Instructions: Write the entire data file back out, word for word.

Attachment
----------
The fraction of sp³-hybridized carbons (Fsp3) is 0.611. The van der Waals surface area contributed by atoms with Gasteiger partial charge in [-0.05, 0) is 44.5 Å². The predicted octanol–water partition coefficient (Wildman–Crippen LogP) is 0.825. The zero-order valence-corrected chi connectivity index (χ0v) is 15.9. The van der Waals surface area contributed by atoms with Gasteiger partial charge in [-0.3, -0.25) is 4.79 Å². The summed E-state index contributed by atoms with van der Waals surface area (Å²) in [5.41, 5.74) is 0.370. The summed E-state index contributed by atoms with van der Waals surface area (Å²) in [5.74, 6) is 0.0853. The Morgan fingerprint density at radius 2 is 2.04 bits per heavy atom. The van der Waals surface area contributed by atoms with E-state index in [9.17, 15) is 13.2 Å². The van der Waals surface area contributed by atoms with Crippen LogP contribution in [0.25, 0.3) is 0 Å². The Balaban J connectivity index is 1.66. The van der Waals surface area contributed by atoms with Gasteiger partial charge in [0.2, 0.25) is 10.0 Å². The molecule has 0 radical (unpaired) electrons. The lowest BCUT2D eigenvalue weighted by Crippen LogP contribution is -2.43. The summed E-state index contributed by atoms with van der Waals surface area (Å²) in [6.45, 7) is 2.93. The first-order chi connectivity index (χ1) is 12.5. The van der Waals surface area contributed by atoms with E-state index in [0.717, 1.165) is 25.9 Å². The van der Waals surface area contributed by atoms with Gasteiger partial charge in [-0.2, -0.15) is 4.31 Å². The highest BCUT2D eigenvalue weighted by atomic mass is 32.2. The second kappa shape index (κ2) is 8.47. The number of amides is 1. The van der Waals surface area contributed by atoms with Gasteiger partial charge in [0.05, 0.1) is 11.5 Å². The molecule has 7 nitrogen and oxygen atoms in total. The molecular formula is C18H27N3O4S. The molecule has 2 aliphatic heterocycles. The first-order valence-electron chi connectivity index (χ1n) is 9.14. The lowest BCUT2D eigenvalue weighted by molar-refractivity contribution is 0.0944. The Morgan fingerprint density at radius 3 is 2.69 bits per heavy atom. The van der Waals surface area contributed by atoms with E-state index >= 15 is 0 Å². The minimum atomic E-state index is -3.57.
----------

The fraction of sp³-hybridized carbons (Fsp3) is 0.611. The van der Waals surface area contributed by atoms with Gasteiger partial charge in [-0.05, 0) is 44.5 Å². The predicted octanol–water partition coefficient (Wildman–Crippen LogP) is 0.825. The zero-order valence-corrected chi connectivity index (χ0v) is 15.9. The van der Waals surface area contributed by atoms with Gasteiger partial charge in [-0.3, -0.25) is 4.79 Å². The summed E-state index contributed by atoms with van der Waals surface area (Å²) in [5.41, 5.74) is 0.370. The summed E-state index contributed by atoms with van der Waals surface area (Å²) in [5.74, 6) is 0.0853. The Morgan fingerprint density at radius 2 is 2.04 bits per heavy atom. The van der Waals surface area contributed by atoms with E-state index in [9.17, 15) is 13.2 Å². The van der Waals surface area contributed by atoms with Crippen LogP contribution in [0.25, 0.3) is 0 Å². The Balaban J connectivity index is 1.66. The van der Waals surface area contributed by atoms with Gasteiger partial charge in [0.2, 0.25) is 10.0 Å². The molecule has 0 radical (unpaired) electrons. The lowest BCUT2D eigenvalue weighted by Crippen LogP contribution is -2.43. The summed E-state index contributed by atoms with van der Waals surface area (Å²) in [6.45, 7) is 2.93. The first-order chi connectivity index (χ1) is 12.5. The van der Waals surface area contributed by atoms with E-state index in [0.717, 1.165) is 25.9 Å². The van der Waals surface area contributed by atoms with Gasteiger partial charge in [-0.2, -0.15) is 4.31 Å². The highest BCUT2D eigenvalue weighted by atomic mass is 32.2. The second kappa shape index (κ2) is 8.47. The number of amides is 1. The van der Waals surface area contributed by atoms with Gasteiger partial charge in [0.05, 0.1) is 11.5 Å². The molecule has 7 nitrogen and oxygen atoms in total. The molecular formula is C18H27N3O4S. The molecule has 2 aliphatic heterocycles. The first-order valence-electron chi connectivity index (χ1n) is 9.14. The lowest BCUT2D eigenvalue weighted by molar-refractivity contribution is 0.0944. The Morgan fingerprint density at radius 3 is 2.69 bits per heavy atom. The van der Waals surface area contributed by atoms with E-state index >= 15 is 0 Å². The minimum atomic E-state index is -3.57.